It echoed comments made by Mr Martin in the Dáil on Tuesday and said the expulsions were “in response to these individuals’ activities, which are in contravention of their diplomatic status, and the Russian Federation’s aggression in Ukraine”.

The statement stressed that the US stood “unified with our partners in protecting their national security from the Russian Federation’s intelligence threats and against threats to democracy” and it reiterated the “united support of Ukraine’s sovereignty and territorial integrity”.

It concluded by saying the US was “committed to working with our Allies and partners to keep pressure on the Russian Federation and protect our common national interests from the Russian Federation’s actions”.

Russian intelligence

Russian currently has 31 registered diplomats working out of its embassy on Orwell Road in Rathgar, south Dublin. The Embassy has long been regarded as a hub for Russian intelligence in western Europe, particularly in the area of signals intelligence.

Even after the expulsions, Russia will still have 27 registered diplomats in Ireland, making it the third largest foreign embassy in Dublin. Only the US and Saudi Arabia operate larger embassies.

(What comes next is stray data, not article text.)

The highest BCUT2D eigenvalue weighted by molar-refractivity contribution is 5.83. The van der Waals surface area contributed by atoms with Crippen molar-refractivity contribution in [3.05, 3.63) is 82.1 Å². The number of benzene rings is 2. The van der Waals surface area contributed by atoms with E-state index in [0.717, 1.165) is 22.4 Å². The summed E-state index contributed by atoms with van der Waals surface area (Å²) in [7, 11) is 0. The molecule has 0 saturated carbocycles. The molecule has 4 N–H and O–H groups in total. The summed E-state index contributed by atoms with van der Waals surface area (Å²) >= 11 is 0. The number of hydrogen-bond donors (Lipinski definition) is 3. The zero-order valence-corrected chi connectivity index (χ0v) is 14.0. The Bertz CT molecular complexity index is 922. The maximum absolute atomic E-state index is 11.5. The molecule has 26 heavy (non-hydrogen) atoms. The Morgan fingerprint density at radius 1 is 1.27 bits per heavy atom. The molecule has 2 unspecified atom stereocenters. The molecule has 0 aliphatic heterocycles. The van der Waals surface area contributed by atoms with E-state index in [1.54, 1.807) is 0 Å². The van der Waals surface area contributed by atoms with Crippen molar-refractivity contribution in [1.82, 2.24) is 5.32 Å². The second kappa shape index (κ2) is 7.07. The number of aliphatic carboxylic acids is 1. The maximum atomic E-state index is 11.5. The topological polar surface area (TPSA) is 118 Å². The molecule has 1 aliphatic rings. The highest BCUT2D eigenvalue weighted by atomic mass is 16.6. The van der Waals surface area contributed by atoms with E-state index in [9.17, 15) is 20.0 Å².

“I’m well aware of the numbers,” Minister for Foreign Affairs Simon Coveney told the Irish Times last week when asked about activities in the Embassy.

In a recent interview, former Defence Forces Chief of Staff Mark Mellett compared the Embassy to an “aircraft carrier” and questioned why Russia was seeking to expand it.

In 2020 the Government used national security legislation to block planning permission for the embassy to expand its structures.

Russia is likely to respond to the expulsions by ordering a similar number of Irish diplomats to leave Moscow. There are currently five Irish diplomats working in Moscow.

The Government made the announcement as the same time the Netherlands and Belgium announced they were expelling 17 and 21 Russian diplomats respectively for engaging in espionage. The Czech Republic also expelled one member of the diplomatic staff at Russia’s embassy in Prague.

Sarah Burns

Sarah Burns

Sarah Burns is a reporter for The Irish Times

Conor Gallagher

Conor Gallagher

Conor Gallagher is Crime and Security Correspondent of The Irish Times

Conor Pope

Conor Pope

Conor Pope is Consumer Affairs Correspondent, Pricewatch Editor